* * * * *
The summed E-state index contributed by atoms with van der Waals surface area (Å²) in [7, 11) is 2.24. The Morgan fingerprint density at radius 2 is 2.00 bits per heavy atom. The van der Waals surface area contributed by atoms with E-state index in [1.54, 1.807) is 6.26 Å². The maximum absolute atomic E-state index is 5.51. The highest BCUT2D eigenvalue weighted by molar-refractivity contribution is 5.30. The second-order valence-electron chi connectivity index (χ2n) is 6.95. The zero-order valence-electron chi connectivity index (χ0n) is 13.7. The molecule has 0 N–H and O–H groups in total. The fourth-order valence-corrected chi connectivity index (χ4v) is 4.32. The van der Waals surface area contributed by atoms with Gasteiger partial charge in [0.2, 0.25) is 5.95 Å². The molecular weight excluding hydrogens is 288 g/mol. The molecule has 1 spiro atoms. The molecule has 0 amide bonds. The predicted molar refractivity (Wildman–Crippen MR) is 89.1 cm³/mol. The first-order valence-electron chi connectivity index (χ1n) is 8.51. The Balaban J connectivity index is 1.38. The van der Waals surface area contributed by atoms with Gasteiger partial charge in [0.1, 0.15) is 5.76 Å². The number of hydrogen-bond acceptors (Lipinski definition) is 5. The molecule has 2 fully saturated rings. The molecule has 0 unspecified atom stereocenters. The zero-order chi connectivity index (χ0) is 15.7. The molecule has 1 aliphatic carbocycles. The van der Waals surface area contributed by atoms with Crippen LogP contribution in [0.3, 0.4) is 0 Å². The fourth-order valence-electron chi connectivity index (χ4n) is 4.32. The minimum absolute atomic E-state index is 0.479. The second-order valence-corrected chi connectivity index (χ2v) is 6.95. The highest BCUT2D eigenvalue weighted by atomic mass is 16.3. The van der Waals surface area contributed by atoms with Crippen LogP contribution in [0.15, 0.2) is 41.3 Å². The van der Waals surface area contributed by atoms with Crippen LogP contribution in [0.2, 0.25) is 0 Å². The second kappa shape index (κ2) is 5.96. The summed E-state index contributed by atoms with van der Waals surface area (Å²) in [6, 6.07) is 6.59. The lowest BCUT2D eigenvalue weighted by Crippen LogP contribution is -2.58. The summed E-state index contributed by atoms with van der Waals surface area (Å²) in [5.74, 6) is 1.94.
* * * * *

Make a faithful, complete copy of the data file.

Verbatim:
The summed E-state index contributed by atoms with van der Waals surface area (Å²) in [7, 11) is 2.24. The Morgan fingerprint density at radius 2 is 2.00 bits per heavy atom. The van der Waals surface area contributed by atoms with E-state index in [1.54, 1.807) is 6.26 Å². The maximum absolute atomic E-state index is 5.51. The highest BCUT2D eigenvalue weighted by molar-refractivity contribution is 5.30. The second-order valence-electron chi connectivity index (χ2n) is 6.95. The zero-order valence-electron chi connectivity index (χ0n) is 13.7. The molecule has 0 N–H and O–H groups in total. The fourth-order valence-corrected chi connectivity index (χ4v) is 4.32. The van der Waals surface area contributed by atoms with Gasteiger partial charge in [0.2, 0.25) is 5.95 Å². The molecular weight excluding hydrogens is 288 g/mol. The molecule has 1 spiro atoms. The molecule has 0 amide bonds. The predicted molar refractivity (Wildman–Crippen MR) is 89.1 cm³/mol. The first-order valence-electron chi connectivity index (χ1n) is 8.51. The Balaban J connectivity index is 1.38. The van der Waals surface area contributed by atoms with Gasteiger partial charge in [0.1, 0.15) is 5.76 Å². The number of hydrogen-bond acceptors (Lipinski definition) is 5. The molecule has 2 fully saturated rings. The molecule has 0 unspecified atom stereocenters. The zero-order chi connectivity index (χ0) is 15.7. The molecule has 1 aliphatic carbocycles. The van der Waals surface area contributed by atoms with Crippen LogP contribution in [0.3, 0.4) is 0 Å². The fourth-order valence-electron chi connectivity index (χ4n) is 4.32. The minimum absolute atomic E-state index is 0.479. The second-order valence-corrected chi connectivity index (χ2v) is 6.95. The highest BCUT2D eigenvalue weighted by atomic mass is 16.3. The van der Waals surface area contributed by atoms with Crippen LogP contribution in [0.15, 0.2) is 41.3 Å². The van der Waals surface area contributed by atoms with Crippen LogP contribution in [0.2, 0.25) is 0 Å². The second kappa shape index (κ2) is 5.96. The summed E-state index contributed by atoms with van der Waals surface area (Å²) in [6, 6.07) is 6.59. The lowest BCUT2D eigenvalue weighted by Crippen LogP contribution is -2.58. The summed E-state index contributed by atoms with van der Waals surface area (Å²) in [5.74, 6) is 1.94.